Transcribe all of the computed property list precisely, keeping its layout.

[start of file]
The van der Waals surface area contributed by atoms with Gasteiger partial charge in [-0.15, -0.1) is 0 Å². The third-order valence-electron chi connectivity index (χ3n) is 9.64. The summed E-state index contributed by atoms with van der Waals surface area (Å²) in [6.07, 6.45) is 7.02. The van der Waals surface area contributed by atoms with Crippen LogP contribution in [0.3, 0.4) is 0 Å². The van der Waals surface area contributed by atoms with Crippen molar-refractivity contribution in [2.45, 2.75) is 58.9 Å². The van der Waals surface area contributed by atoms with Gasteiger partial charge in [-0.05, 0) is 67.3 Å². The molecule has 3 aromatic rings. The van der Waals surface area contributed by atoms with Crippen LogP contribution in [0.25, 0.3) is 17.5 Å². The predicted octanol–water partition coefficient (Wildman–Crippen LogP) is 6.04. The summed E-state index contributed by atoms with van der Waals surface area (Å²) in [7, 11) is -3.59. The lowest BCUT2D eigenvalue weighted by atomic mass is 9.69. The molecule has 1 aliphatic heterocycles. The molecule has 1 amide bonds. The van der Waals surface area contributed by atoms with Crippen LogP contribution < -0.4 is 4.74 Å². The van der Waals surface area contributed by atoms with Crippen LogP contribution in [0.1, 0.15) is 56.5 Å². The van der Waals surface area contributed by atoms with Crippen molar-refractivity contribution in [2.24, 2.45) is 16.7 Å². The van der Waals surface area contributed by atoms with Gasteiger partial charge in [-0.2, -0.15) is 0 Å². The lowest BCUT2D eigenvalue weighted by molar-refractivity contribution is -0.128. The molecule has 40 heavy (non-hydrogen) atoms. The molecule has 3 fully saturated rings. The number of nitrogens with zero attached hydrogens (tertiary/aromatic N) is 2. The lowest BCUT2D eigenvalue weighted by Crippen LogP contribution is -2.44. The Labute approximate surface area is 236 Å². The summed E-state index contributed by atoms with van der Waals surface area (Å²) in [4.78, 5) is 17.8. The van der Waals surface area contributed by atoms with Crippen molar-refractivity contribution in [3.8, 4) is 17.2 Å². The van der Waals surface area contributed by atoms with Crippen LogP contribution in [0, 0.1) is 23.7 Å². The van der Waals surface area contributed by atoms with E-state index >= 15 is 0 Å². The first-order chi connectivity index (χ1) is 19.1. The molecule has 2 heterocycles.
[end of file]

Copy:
The van der Waals surface area contributed by atoms with Gasteiger partial charge in [-0.15, -0.1) is 0 Å². The third-order valence-electron chi connectivity index (χ3n) is 9.64. The summed E-state index contributed by atoms with van der Waals surface area (Å²) in [6.07, 6.45) is 7.02. The van der Waals surface area contributed by atoms with Crippen LogP contribution in [0.3, 0.4) is 0 Å². The van der Waals surface area contributed by atoms with Crippen molar-refractivity contribution in [2.45, 2.75) is 58.9 Å². The van der Waals surface area contributed by atoms with Gasteiger partial charge in [-0.05, 0) is 67.3 Å². The molecule has 3 aromatic rings. The van der Waals surface area contributed by atoms with Crippen LogP contribution in [0.25, 0.3) is 17.5 Å². The predicted octanol–water partition coefficient (Wildman–Crippen LogP) is 6.04. The summed E-state index contributed by atoms with van der Waals surface area (Å²) in [7, 11) is -3.59. The lowest BCUT2D eigenvalue weighted by atomic mass is 9.69. The molecule has 1 aliphatic heterocycles. The molecule has 1 amide bonds. The van der Waals surface area contributed by atoms with Crippen LogP contribution < -0.4 is 4.74 Å². The van der Waals surface area contributed by atoms with Crippen LogP contribution in [0.1, 0.15) is 56.5 Å². The van der Waals surface area contributed by atoms with Crippen molar-refractivity contribution in [2.24, 2.45) is 16.7 Å². The van der Waals surface area contributed by atoms with Gasteiger partial charge in [-0.2, -0.15) is 0 Å². The lowest BCUT2D eigenvalue weighted by molar-refractivity contribution is -0.128. The molecule has 40 heavy (non-hydrogen) atoms. The molecule has 3 fully saturated rings. The number of nitrogens with zero attached hydrogens (tertiary/aromatic N) is 2. The lowest BCUT2D eigenvalue weighted by Crippen LogP contribution is -2.44. The Labute approximate surface area is 236 Å². The summed E-state index contributed by atoms with van der Waals surface area (Å²) in [4.78, 5) is 17.8. The van der Waals surface area contributed by atoms with Crippen molar-refractivity contribution in [3.8, 4) is 17.2 Å². The van der Waals surface area contributed by atoms with Crippen LogP contribution in [0, 0.1) is 23.7 Å². The van der Waals surface area contributed by atoms with E-state index >= 15 is 0 Å². The first-order chi connectivity index (χ1) is 19.1. The molecule has 2 heterocycles.